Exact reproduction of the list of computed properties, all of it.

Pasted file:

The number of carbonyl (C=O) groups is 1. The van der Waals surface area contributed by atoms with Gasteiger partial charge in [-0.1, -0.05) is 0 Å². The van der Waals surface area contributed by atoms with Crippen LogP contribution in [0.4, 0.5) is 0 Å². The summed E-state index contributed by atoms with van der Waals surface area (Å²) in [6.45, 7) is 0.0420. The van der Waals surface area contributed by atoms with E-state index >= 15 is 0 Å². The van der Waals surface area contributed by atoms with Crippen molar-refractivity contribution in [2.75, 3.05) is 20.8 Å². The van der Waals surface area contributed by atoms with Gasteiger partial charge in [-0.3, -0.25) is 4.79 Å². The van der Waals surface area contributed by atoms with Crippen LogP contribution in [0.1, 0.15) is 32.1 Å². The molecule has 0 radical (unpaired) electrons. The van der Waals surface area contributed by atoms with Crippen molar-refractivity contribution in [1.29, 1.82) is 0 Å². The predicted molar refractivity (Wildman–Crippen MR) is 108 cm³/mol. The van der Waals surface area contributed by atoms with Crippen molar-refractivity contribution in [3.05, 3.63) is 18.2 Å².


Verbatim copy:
The number of carbonyl (C=O) groups is 1. The van der Waals surface area contributed by atoms with Gasteiger partial charge in [-0.1, -0.05) is 0 Å². The van der Waals surface area contributed by atoms with Crippen LogP contribution in [0.4, 0.5) is 0 Å². The summed E-state index contributed by atoms with van der Waals surface area (Å²) in [6.45, 7) is 0.0420. The van der Waals surface area contributed by atoms with E-state index >= 15 is 0 Å². The van der Waals surface area contributed by atoms with Crippen molar-refractivity contribution in [2.75, 3.05) is 20.8 Å². The van der Waals surface area contributed by atoms with Gasteiger partial charge in [-0.3, -0.25) is 4.79 Å². The van der Waals surface area contributed by atoms with Crippen LogP contribution in [0.1, 0.15) is 32.1 Å². The molecule has 0 radical (unpaired) electrons. The van der Waals surface area contributed by atoms with Crippen molar-refractivity contribution in [1.29, 1.82) is 0 Å². The predicted molar refractivity (Wildman–Crippen MR) is 108 cm³/mol. The van der Waals surface area contributed by atoms with Crippen molar-refractivity contribution in [3.05, 3.63) is 18.2 Å².